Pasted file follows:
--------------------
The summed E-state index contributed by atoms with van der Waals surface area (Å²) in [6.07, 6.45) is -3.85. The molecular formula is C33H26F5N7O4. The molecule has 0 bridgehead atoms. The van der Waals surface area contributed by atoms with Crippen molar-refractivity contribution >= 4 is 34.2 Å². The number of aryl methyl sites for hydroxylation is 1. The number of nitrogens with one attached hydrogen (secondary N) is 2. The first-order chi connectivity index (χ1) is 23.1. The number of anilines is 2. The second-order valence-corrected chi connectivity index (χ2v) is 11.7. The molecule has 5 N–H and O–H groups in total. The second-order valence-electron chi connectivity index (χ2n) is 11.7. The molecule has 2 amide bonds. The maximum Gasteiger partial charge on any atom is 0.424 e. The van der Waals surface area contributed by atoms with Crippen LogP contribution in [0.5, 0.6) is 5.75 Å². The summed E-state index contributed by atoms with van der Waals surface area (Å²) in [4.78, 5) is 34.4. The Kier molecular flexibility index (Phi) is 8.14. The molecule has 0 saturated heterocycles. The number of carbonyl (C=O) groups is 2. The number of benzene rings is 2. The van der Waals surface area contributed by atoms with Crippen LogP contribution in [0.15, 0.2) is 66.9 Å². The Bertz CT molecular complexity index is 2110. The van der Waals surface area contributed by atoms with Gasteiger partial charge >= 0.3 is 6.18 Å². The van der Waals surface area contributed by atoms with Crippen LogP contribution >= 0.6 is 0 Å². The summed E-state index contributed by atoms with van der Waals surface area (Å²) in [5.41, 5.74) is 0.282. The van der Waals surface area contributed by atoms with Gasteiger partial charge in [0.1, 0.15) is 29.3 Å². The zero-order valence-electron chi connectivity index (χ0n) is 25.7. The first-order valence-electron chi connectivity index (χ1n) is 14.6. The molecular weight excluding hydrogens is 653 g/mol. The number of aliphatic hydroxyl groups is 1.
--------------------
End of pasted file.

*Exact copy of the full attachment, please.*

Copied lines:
The summed E-state index contributed by atoms with van der Waals surface area (Å²) in [6.07, 6.45) is -3.85. The molecular formula is C33H26F5N7O4. The molecule has 0 bridgehead atoms. The van der Waals surface area contributed by atoms with Crippen molar-refractivity contribution >= 4 is 34.2 Å². The number of aryl methyl sites for hydroxylation is 1. The number of nitrogens with one attached hydrogen (secondary N) is 2. The first-order chi connectivity index (χ1) is 23.1. The number of anilines is 2. The second-order valence-corrected chi connectivity index (χ2v) is 11.7. The molecule has 5 N–H and O–H groups in total. The second-order valence-electron chi connectivity index (χ2n) is 11.7. The molecule has 2 amide bonds. The maximum Gasteiger partial charge on any atom is 0.424 e. The van der Waals surface area contributed by atoms with Crippen LogP contribution in [0.5, 0.6) is 5.75 Å². The summed E-state index contributed by atoms with van der Waals surface area (Å²) in [4.78, 5) is 34.4. The Kier molecular flexibility index (Phi) is 8.14. The molecule has 0 saturated heterocycles. The number of carbonyl (C=O) groups is 2. The number of benzene rings is 2. The van der Waals surface area contributed by atoms with Crippen LogP contribution in [0.15, 0.2) is 66.9 Å². The Bertz CT molecular complexity index is 2110. The van der Waals surface area contributed by atoms with Gasteiger partial charge >= 0.3 is 6.18 Å². The van der Waals surface area contributed by atoms with Crippen LogP contribution >= 0.6 is 0 Å². The summed E-state index contributed by atoms with van der Waals surface area (Å²) in [5.41, 5.74) is 0.282. The van der Waals surface area contributed by atoms with Gasteiger partial charge in [0.1, 0.15) is 29.3 Å². The zero-order valence-electron chi connectivity index (χ0n) is 25.7. The first-order valence-electron chi connectivity index (χ1n) is 14.6. The molecular weight excluding hydrogens is 653 g/mol. The number of aliphatic hydroxyl groups is 1.